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Prophetic Dialogue: An Invitation to the Dance – God Inside Out: Toward a Missionary Theology of the Holy Spirit

July 22, 2013

Posted by Inagrace Dietterich

Steve Bevans

Stephen Bevans, SVD

During 2013, The Center Blog is exploring the theological, biblical, and practical implications of joining in the dance of prophetic dialogue – the theme of the Center’s Convocation in Chicago, IL on July 25-27, 2013.

What follows in this reflection is a powerful perspective on the Holy Spirit.  As we familiarize ourselves afresh with the activities of the Spirit, may we take up our calling as church to be the “face” of God’s Holy Spirit in history.


How do you picture the Holy Spirit?  Whether the Spirit be pictured as the warmth and light given by the sun, the life-giving water from the spring, or the flower filled with seeds from the root, what we are actually signifying is God drawing near and passing by in a vivifying, sustaining, renewing, and liberating power in the midst of historical struggle. So profoundly is this true that whenever people speak in a generic way of God, of their experience of God or of God’s doing something in the world, more often than not they are referring to the Spirit, if a triune prism be introduced.  Read More…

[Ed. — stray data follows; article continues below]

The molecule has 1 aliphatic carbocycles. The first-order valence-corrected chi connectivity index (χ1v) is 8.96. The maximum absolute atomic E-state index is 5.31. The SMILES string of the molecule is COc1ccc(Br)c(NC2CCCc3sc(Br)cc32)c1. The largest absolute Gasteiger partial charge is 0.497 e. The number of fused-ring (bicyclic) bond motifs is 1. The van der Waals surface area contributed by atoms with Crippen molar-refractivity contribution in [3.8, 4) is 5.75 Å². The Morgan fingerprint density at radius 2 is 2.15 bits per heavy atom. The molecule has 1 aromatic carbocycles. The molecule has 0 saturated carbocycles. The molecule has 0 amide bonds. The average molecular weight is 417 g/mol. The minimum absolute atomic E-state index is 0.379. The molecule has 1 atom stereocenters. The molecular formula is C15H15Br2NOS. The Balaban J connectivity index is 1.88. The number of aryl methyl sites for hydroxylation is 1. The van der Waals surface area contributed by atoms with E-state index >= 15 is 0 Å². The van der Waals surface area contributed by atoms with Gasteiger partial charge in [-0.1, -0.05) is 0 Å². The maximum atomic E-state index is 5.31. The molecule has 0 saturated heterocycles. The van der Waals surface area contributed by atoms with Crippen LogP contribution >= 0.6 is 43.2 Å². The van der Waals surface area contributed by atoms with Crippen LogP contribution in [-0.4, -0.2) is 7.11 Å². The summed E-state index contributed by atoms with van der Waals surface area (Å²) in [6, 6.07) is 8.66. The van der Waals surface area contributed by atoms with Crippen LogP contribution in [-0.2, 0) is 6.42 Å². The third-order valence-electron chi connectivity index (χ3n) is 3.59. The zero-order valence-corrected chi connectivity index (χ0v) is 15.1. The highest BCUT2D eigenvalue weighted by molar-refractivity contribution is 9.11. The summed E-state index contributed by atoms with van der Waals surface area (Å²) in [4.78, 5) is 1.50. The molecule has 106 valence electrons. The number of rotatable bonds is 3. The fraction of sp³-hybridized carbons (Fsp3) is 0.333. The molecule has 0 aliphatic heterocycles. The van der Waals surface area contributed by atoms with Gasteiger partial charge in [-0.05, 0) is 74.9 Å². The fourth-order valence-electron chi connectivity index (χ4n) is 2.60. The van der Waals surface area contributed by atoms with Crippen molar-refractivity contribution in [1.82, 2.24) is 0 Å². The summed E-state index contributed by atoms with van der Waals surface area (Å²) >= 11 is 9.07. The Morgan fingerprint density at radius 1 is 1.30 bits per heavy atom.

Implications of the Change in Perspective.   This change in perspective, emphasizing the Spirit’s chronological and experiential priority, has profound implications for the theology of Christian Mission. To discover some of these implications I offer a two-fold proposal.  Read More…


The Activity of the Spirit.  What is the Spirit’s activity in the world? From the Bible, Christians associate the Spirit first of all with creation, where God’s Spirit sweeps like “a mighty wind…over the waters” (Gen. 1:2), New American Bible), or, in Elizabeth’s Johnson’s description, “hovers like a great mother bird over her egg, to hatch the living order of the world out of primordial chaos.”  Read More…


Jesus and the Spirit.  Jesus mission, it would seem, is to align himself with the Spirit’s work, and thus make historically concrete and visible what God had been doing through the Spirit since the creation of the world.  Read More…